Further, under the existing policy, the Division was not permitted to award credit for effective compliance programs at the charging stage of an investigation. Although the Division has credited prospective compliance efforts at sentencing by reducing fines where pleading companies substantially improved their compliance programs after the wrongful conduct was detected, the Division did not award credit for preexisting compliance efforts. In fact, the Department’s Justice Manual explicitly stated that “credit should not be given at the charging stage for a compliance program.” The new policy strikes that language.

II. Compliance Considerations at the Charging Stage

The updated guidance has the potential to address several of the perceived problems with the preexisting Corporate Leniency Policy and sets forth nine factors that Division prosecutors should consider when evaluating the effectiveness of an antitrust compliance program at the charging stage of a criminal antitrust investigation:

Factor Description 
Design and Comprehensiveness  The compliance program should be comprehensive and adequately designed, focusing specifically on integrating the program into the company’s business and ensuring that compliance resources are accessible to employees.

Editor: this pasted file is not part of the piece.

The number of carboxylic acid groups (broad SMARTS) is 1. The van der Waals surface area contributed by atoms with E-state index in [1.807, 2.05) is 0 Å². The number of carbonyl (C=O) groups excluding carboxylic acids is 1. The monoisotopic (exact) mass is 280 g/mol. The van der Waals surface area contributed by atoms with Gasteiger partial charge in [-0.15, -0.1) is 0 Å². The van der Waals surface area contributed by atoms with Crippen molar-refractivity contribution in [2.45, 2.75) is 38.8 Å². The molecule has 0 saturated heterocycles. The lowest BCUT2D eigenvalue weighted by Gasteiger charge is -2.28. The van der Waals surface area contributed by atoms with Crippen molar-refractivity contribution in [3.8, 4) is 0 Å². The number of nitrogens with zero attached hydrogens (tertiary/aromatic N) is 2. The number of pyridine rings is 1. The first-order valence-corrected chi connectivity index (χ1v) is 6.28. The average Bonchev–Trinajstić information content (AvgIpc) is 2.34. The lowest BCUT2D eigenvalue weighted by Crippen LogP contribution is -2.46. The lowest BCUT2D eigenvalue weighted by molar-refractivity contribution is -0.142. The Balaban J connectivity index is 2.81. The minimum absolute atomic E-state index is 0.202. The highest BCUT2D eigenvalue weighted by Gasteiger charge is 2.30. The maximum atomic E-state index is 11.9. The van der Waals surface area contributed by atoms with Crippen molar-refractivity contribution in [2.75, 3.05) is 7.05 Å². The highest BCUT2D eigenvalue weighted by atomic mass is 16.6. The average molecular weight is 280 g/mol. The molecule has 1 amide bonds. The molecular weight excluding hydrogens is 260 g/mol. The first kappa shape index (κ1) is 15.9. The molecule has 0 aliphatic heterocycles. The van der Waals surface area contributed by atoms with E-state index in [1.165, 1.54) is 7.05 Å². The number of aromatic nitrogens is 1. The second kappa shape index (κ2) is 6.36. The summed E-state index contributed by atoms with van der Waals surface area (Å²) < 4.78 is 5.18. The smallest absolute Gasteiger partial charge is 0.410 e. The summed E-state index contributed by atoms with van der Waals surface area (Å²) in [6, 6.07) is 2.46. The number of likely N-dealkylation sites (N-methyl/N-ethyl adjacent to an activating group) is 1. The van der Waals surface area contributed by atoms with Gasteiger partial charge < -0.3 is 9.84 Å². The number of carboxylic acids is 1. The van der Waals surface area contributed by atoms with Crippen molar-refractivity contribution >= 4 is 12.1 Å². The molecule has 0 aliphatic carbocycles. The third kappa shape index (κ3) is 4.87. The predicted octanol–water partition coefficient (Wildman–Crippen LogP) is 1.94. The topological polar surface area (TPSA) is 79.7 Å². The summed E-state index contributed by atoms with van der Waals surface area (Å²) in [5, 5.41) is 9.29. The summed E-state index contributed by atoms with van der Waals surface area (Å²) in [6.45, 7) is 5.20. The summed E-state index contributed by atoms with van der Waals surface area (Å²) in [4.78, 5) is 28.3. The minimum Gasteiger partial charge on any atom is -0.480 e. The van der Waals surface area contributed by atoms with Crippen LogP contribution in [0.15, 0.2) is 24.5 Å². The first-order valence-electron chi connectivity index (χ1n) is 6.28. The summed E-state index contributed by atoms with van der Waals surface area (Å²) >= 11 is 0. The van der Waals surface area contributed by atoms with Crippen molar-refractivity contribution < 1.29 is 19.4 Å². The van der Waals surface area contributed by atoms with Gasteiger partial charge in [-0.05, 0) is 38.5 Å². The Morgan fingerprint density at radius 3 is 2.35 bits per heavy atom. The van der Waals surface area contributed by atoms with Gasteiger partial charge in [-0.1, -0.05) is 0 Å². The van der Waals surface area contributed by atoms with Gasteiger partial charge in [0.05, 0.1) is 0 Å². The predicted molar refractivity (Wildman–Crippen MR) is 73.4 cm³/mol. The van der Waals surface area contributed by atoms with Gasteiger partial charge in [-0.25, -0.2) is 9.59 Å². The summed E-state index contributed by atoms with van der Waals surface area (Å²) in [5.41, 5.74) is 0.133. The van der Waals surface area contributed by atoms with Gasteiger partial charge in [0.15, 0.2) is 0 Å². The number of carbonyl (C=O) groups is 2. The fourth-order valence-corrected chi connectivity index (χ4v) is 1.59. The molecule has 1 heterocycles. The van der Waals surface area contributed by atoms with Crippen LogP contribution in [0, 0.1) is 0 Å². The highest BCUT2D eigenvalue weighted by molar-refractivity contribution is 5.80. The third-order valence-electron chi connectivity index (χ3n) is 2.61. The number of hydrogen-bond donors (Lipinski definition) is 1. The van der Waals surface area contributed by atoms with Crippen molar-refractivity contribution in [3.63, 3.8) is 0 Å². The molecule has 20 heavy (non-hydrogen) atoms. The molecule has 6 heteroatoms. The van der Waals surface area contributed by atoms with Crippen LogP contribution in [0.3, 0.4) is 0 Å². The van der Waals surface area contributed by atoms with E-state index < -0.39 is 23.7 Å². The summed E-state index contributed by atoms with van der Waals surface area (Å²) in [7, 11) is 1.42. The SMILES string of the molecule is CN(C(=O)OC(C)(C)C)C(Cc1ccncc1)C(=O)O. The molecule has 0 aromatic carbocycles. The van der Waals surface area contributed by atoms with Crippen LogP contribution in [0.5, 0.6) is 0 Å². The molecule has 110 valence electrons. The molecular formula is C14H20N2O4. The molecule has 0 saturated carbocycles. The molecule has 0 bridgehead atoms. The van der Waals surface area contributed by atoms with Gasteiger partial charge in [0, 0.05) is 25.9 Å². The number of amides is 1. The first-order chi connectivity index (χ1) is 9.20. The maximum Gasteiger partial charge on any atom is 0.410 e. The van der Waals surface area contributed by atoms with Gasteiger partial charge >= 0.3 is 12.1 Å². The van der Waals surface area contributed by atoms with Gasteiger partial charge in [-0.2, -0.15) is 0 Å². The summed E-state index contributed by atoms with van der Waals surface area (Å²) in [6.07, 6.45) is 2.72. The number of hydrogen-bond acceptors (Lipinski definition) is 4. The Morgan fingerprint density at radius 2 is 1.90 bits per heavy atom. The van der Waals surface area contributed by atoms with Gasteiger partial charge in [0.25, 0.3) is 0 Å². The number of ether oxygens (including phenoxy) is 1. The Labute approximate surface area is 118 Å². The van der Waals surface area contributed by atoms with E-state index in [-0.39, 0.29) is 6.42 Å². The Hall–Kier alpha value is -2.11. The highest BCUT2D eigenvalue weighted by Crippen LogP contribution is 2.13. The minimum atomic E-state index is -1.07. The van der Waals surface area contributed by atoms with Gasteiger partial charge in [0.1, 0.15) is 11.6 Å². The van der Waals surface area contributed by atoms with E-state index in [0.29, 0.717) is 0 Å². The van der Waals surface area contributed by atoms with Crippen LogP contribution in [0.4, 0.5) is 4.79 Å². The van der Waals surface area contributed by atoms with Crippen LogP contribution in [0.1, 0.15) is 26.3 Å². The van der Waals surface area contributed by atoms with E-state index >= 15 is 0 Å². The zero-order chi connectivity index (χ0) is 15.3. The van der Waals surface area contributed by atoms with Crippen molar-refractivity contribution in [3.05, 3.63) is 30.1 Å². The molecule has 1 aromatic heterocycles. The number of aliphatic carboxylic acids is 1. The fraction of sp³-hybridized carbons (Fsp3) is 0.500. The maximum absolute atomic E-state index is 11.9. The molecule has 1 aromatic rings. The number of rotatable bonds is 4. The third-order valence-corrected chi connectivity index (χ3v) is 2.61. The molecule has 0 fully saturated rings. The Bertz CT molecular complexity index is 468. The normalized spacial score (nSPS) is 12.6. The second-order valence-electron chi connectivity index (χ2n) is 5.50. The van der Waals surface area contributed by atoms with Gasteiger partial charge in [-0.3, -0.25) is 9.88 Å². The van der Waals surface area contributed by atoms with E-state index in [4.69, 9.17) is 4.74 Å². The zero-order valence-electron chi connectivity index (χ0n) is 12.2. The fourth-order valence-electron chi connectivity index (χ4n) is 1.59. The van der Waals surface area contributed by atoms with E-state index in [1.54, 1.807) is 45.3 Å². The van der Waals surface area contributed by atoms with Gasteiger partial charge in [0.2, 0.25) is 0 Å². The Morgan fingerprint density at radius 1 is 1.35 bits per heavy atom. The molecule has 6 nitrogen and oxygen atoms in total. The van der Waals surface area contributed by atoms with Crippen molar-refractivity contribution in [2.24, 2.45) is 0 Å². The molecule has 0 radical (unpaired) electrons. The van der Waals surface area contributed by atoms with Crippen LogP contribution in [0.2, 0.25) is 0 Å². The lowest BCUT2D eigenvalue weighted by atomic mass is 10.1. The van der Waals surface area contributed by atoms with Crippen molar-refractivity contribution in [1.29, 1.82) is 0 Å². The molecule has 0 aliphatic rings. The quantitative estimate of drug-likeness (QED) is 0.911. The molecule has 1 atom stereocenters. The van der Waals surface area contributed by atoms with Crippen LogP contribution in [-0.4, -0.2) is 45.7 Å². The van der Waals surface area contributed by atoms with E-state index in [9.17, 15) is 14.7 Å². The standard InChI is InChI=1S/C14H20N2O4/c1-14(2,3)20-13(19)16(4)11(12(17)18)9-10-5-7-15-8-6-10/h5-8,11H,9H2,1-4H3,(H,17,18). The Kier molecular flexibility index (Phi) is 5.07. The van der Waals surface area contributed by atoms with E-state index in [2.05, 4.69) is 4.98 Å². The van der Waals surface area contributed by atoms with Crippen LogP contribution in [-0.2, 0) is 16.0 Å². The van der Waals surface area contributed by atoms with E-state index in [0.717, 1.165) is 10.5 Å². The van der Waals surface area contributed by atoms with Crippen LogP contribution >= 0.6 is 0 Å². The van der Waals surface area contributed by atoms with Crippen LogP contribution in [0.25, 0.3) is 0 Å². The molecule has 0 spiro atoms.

Culture of Compliance
The compliance program should be part of a broader culture of compliance at the company and should be built on visible and vocal support from top management. 
Responsibility for the Compliance Program  The individuals responsible for the compliance program should have sufficient autonomy, authority, and seniority, and adequate resources should be dedicated to the program. 
Risk Assessment The compliance program should be appropriately tailored to account for antitrust risk of the individual company considering the nature of the business and industry best practices.
Training and Communication  The company should provide employees with adequate compliance training and communication so they are clear on what is and is not permissible and can effectively resist both internal and external pressures. 
Periodic Review, Monitoring, and Auditing  The company should conduct periodic review, monitoring, and auditing of the compliance program to ensure that it continues to address the company’s antitrust risks.